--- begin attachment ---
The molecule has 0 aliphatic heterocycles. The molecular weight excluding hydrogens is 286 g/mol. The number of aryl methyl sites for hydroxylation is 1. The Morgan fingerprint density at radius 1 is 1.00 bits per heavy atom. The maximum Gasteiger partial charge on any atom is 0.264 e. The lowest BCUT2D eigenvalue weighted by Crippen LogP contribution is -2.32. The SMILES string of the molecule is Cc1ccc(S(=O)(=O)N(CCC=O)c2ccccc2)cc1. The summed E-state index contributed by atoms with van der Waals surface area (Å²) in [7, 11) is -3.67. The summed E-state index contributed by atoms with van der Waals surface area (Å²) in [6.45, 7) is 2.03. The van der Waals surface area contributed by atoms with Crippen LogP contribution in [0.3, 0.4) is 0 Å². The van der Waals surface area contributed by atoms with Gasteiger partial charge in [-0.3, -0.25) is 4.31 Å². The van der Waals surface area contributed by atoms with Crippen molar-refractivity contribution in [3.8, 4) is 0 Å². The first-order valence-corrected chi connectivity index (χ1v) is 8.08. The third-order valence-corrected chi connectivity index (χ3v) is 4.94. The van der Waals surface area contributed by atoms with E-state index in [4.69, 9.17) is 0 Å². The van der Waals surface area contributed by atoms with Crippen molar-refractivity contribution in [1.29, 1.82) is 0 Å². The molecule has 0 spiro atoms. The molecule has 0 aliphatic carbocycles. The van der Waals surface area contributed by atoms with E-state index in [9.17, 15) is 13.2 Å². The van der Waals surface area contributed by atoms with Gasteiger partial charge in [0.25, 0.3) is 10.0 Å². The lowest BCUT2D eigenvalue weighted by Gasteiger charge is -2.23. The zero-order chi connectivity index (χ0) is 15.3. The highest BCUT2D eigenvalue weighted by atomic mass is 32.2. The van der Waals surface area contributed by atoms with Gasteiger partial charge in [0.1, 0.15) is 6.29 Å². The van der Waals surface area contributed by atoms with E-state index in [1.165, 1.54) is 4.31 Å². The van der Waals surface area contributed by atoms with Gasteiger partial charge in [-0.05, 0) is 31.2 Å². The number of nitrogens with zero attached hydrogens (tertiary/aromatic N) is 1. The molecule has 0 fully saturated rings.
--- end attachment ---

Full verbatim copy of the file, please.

The molecule has 0 aliphatic heterocycles. The molecular weight excluding hydrogens is 286 g/mol. The number of aryl methyl sites for hydroxylation is 1. The Morgan fingerprint density at radius 1 is 1.00 bits per heavy atom. The maximum Gasteiger partial charge on any atom is 0.264 e. The lowest BCUT2D eigenvalue weighted by Crippen LogP contribution is -2.32. The SMILES string of the molecule is Cc1ccc(S(=O)(=O)N(CCC=O)c2ccccc2)cc1. The summed E-state index contributed by atoms with van der Waals surface area (Å²) in [7, 11) is -3.67. The summed E-state index contributed by atoms with van der Waals surface area (Å²) in [6.45, 7) is 2.03. The van der Waals surface area contributed by atoms with Crippen LogP contribution in [0.3, 0.4) is 0 Å². The van der Waals surface area contributed by atoms with Gasteiger partial charge in [-0.3, -0.25) is 4.31 Å². The van der Waals surface area contributed by atoms with Crippen molar-refractivity contribution in [3.8, 4) is 0 Å². The first-order valence-corrected chi connectivity index (χ1v) is 8.08. The third-order valence-corrected chi connectivity index (χ3v) is 4.94. The van der Waals surface area contributed by atoms with E-state index in [4.69, 9.17) is 0 Å². The van der Waals surface area contributed by atoms with Crippen molar-refractivity contribution in [1.29, 1.82) is 0 Å². The molecule has 0 spiro atoms. The molecule has 0 aliphatic carbocycles. The van der Waals surface area contributed by atoms with E-state index in [9.17, 15) is 13.2 Å². The van der Waals surface area contributed by atoms with Gasteiger partial charge in [0.25, 0.3) is 10.0 Å². The lowest BCUT2D eigenvalue weighted by Gasteiger charge is -2.23. The zero-order chi connectivity index (χ0) is 15.3. The highest BCUT2D eigenvalue weighted by atomic mass is 32.2. The van der Waals surface area contributed by atoms with Gasteiger partial charge in [0.1, 0.15) is 6.29 Å². The van der Waals surface area contributed by atoms with E-state index in [1.165, 1.54) is 4.31 Å². The van der Waals surface area contributed by atoms with Gasteiger partial charge in [-0.05, 0) is 31.2 Å². The number of nitrogens with zero attached hydrogens (tertiary/aromatic N) is 1. The molecule has 0 fully saturated rings.